Europe has become more dependent on external energy sources in the last decades. This dependence is more problematic since most of the fossil energy sources are in non-allied countries; moreover there have been conflicts in those countries for a long time now.

Regional-global Linkages in the Energy-Climate-Development Policy Nexus: The Case of Biofuels in the EU Renewable Energy Directive
© Lexxion Verlagsgesellschaft mbH (9/2011)
The European Union’s Renewable Energy Directive aims to accelerate the transition to renewable energy in the Community to support the EU energy policy goals of energy security, sustainability, and competitiveness. At the same time, the Directive – especially in its biofuels components – must also recognise the need for convergence between global and regional policy objectives. Such convergence is seen as necessary in order to align regional energy-economic objectives with global environment and development policies in general and climate policy in particular. In this article, the biofuels components of the Directive are evaluated – particularly the sustainability criteria – in terms of their relation to the EU energy strategy and the resulting effects on energy, climate, and development policy objectives. It is found that the design and implementation of the sustainability criteria weaken the effect of the Directive’s potential impacts on global energy markets and international development objectives, while somewhat strengthening the internal EU market and technology objectives.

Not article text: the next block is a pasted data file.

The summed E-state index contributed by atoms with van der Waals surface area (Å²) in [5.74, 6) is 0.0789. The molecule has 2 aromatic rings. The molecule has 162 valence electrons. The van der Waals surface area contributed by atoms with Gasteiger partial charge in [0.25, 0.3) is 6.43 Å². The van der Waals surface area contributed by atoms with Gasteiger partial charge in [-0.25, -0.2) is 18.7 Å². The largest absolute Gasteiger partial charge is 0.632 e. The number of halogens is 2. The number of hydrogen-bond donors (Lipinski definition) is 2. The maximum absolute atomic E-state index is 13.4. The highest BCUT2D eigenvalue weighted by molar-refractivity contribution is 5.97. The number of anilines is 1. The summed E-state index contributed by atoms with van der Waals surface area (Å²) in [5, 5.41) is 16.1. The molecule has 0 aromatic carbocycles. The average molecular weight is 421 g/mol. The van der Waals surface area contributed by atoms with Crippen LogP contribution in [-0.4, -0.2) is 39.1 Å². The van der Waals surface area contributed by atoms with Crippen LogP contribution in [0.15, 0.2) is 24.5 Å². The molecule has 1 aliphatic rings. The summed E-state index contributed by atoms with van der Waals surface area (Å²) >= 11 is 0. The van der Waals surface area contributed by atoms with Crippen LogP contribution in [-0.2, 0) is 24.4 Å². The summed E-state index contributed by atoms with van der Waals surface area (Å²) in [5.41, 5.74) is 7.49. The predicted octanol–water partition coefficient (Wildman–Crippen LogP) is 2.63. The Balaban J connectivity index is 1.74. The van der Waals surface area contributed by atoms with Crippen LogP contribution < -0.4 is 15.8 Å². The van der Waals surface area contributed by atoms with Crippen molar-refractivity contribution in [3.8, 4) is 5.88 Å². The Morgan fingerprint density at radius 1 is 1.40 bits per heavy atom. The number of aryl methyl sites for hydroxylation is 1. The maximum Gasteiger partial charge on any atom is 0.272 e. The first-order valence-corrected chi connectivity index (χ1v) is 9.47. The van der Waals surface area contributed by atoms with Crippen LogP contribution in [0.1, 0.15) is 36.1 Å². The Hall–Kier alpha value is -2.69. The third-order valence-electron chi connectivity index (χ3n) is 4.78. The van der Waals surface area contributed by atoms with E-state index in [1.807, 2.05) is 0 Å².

The Environmental Regulation of Biofuels: Limits of the Meta-Standard Approach
© Lexxion Verlagsgesellschaft mbH (5/2011)
The promotion of biofuels as a fossil fuel alternative has been a significant aspect of the global quest for solutions to mitigate climate change. However, the quick-fix has proven to be problematic as food security and environmental concerns emerge.

Mechanisms for Driving Sustainability of Biofuels in Developing Countries
© Lexxion Verlagsgesellschaft mbH (10/2010)